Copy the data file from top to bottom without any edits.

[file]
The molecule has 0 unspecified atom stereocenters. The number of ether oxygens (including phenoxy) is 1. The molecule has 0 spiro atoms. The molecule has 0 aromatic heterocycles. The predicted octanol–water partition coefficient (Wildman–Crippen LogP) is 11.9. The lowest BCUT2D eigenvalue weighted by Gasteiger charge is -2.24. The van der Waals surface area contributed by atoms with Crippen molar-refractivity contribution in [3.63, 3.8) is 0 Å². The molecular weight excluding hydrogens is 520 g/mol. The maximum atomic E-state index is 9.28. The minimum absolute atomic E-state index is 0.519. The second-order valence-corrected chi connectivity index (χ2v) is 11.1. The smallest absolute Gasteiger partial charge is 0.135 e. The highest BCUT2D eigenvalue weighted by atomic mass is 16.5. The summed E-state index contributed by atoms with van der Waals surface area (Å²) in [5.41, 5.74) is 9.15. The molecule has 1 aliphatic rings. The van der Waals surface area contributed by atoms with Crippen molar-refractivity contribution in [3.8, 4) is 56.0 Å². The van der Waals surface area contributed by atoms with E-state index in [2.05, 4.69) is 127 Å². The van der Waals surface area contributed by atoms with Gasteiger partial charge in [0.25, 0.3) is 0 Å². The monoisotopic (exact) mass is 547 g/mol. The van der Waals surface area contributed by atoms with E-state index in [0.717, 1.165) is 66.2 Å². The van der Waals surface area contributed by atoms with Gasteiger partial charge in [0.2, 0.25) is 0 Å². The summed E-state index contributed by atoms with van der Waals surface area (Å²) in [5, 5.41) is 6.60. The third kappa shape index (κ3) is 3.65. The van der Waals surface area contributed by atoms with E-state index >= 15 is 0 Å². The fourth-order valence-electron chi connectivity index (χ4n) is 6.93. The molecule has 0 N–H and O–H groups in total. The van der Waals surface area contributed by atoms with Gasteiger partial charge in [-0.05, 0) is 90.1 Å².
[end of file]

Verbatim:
The molecule has 0 unspecified atom stereocenters. The number of ether oxygens (including phenoxy) is 1. The molecule has 0 spiro atoms. The molecule has 0 aromatic heterocycles. The predicted octanol–water partition coefficient (Wildman–Crippen LogP) is 11.9. The lowest BCUT2D eigenvalue weighted by Gasteiger charge is -2.24. The van der Waals surface area contributed by atoms with Crippen molar-refractivity contribution in [3.63, 3.8) is 0 Å². The molecular weight excluding hydrogens is 520 g/mol. The maximum atomic E-state index is 9.28. The minimum absolute atomic E-state index is 0.519. The second-order valence-corrected chi connectivity index (χ2v) is 11.1. The smallest absolute Gasteiger partial charge is 0.135 e. The highest BCUT2D eigenvalue weighted by atomic mass is 16.5. The summed E-state index contributed by atoms with van der Waals surface area (Å²) in [5.41, 5.74) is 9.15. The molecule has 1 aliphatic rings. The van der Waals surface area contributed by atoms with Crippen molar-refractivity contribution in [3.8, 4) is 56.0 Å². The van der Waals surface area contributed by atoms with E-state index in [2.05, 4.69) is 127 Å². The van der Waals surface area contributed by atoms with Gasteiger partial charge in [0.25, 0.3) is 0 Å². The monoisotopic (exact) mass is 547 g/mol. The van der Waals surface area contributed by atoms with E-state index in [0.717, 1.165) is 66.2 Å². The van der Waals surface area contributed by atoms with Gasteiger partial charge in [0.2, 0.25) is 0 Å². The summed E-state index contributed by atoms with van der Waals surface area (Å²) in [5, 5.41) is 6.60. The third kappa shape index (κ3) is 3.65. The van der Waals surface area contributed by atoms with E-state index >= 15 is 0 Å². The fourth-order valence-electron chi connectivity index (χ4n) is 6.93. The molecule has 0 N–H and O–H groups in total. The van der Waals surface area contributed by atoms with Gasteiger partial charge in [-0.05, 0) is 90.1 Å².